Daily News Boston CHEST 2024

October 6-9, 2024

Women & Pulmonary Workshop: Physical, mental tools key to overcoming imposter syndrome

Jennifer Hunt, MD
Jennifer Hunt, MD

Up to 70% of women in medicine deal with feelings of self-doubt that best-selling author Jennifer Hunt, MD, calls self-underappreciation syndrome, better known as imposter syndrome.

“It’s the inability to look inside and see with clear vision the person that other people see,” Dr. Hunt explained. “So, if you’ve ever had somebody say to you, ‘Oh my gosh, you are amazing,’ and you shriveled up and shrunk and said, ‘No, no, I’m not all that,’ and come up with all these excuses, that is poor vision. You are not seeing what other people see in you.”

Impostor syndrome fuels that denial, she said.

Dr. Hunt, Chair of Pathology at the University of Florida, certified executive coach, and author of Unlocking Your Authentic Self, was the featured speaker for the CHEST Foundation’s Women & Pulmonary Work Group workshop Building Self-Confidence and Overcoming Imposter Syndrome from the Inside-Out. The interactive presentation on October 18 challenged participants to reflect on their own inner critics and provided tools for bolstering self-assuredness to quash imposter tendencies. The program is available on-demand to registered CHEST 2021 attendees until October 1, 2022.

While imposter syndrome is not unique to women — about 50% of men in medicine also experience it — it does contribute to the gender leadership gap among health care professionals, Dr. Hunt said.

“Imposter syndrome is holding women back from leadership, and I believe that is a really big problem,” she said. “In health care, about 80% of the workforce is made up of women and less than 20% of leadership is women.”

Among hospital CEOs, only 13% are women, she noted. And, despite about half of associate professors at academic medical centers being women, only 18% of department chairs and deans are women.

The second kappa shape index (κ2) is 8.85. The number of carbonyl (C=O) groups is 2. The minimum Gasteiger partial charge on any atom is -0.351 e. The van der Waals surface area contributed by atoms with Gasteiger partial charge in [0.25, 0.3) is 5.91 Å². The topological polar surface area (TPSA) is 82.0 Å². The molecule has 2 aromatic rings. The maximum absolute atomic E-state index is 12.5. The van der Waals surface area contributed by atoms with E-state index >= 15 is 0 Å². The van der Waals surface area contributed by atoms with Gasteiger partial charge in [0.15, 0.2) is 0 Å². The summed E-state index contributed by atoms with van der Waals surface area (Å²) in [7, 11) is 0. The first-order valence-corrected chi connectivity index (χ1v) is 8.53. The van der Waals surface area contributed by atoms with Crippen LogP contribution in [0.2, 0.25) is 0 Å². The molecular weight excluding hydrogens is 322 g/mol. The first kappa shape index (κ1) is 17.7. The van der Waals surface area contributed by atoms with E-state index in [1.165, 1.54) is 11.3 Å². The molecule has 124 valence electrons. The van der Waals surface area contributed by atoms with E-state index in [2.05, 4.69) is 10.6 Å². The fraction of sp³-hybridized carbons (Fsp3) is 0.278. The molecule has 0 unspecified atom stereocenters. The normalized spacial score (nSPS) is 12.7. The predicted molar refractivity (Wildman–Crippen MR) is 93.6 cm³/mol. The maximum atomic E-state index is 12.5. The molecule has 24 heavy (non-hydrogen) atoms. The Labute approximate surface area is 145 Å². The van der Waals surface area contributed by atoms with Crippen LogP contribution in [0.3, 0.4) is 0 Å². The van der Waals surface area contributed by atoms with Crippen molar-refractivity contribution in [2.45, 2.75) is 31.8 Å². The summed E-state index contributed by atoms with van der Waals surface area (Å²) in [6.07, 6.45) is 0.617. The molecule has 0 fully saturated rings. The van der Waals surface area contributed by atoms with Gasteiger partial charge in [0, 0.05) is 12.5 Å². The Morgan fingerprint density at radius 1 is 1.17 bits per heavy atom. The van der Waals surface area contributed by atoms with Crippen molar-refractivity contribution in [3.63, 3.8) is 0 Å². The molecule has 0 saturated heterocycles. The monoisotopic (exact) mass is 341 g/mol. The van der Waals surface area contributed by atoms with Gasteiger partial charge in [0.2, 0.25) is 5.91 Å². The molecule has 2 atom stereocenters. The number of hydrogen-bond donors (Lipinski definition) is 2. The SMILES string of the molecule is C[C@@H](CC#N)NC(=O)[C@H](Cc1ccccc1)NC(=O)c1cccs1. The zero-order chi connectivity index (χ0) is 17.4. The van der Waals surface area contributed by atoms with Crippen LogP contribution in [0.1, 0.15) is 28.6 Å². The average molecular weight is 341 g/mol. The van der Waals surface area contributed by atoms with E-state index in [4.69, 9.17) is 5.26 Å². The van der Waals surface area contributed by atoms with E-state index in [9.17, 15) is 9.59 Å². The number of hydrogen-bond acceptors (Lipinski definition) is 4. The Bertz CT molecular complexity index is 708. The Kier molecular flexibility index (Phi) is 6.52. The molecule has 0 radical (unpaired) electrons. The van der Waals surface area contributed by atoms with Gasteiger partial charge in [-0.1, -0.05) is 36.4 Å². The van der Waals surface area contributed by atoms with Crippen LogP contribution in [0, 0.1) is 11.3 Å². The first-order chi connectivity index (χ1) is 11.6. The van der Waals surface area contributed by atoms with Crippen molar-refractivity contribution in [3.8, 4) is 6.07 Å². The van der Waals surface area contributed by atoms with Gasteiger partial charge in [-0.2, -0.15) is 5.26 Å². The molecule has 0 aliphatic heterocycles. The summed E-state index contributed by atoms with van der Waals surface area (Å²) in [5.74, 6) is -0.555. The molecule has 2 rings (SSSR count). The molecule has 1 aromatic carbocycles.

One way women can combat gender bias on an individual level is to confront the self-doubt that keeps them from being who they could be, Dr. Hunt said. When someone references luck rather than their skill when acknowledging their achievements or when someone turns down opportunities despite being highly qualified, imposter syndrome may be at play.

“Most of the time, though, you won’t be able to see impostor syndrome, and that’s because people who have self-underappreciation don’t show it, and they’re really masterful at hiding it,” she continued.

Imposter tendencies can be grouped into five areas — a mean inner critic, difficulty managing intense emotions, unwavering commitment to perfectionism, self-sabotage with other overdone behaviors, and extreme amplification of criticism while negating praise — and there are physical and mental tools for controlling them.

Breathing techniques and taking control of one’s space through power posing are part of the “bodyset” that Dr. Hunt said is needed to quell self-doubt. Other tools, including exposing one’s inner critic and changing the words one’s inner critic uses, help to establish a new mindset and new neural pathways to overcome imposter syndrome.

Most people’s inner critics are mean, promoting feelings of not being good enough and undermining self-esteem, she noted.

“You really need to get to a place of actually thinking differently,” Dr. Hunt said. “It’s about converting yourself into having different neural pathways, different thoughts that come out differently.”


Registered CHEST 2021 attendees have continued access to 200+ educational sessions until October 1, 2022. Watch sessions on your own schedule and earn up to 50 CME credits/MOC points.



Don’t forget to claim your credit! The deadline is December 15, 2022, at 11:59 pm CT.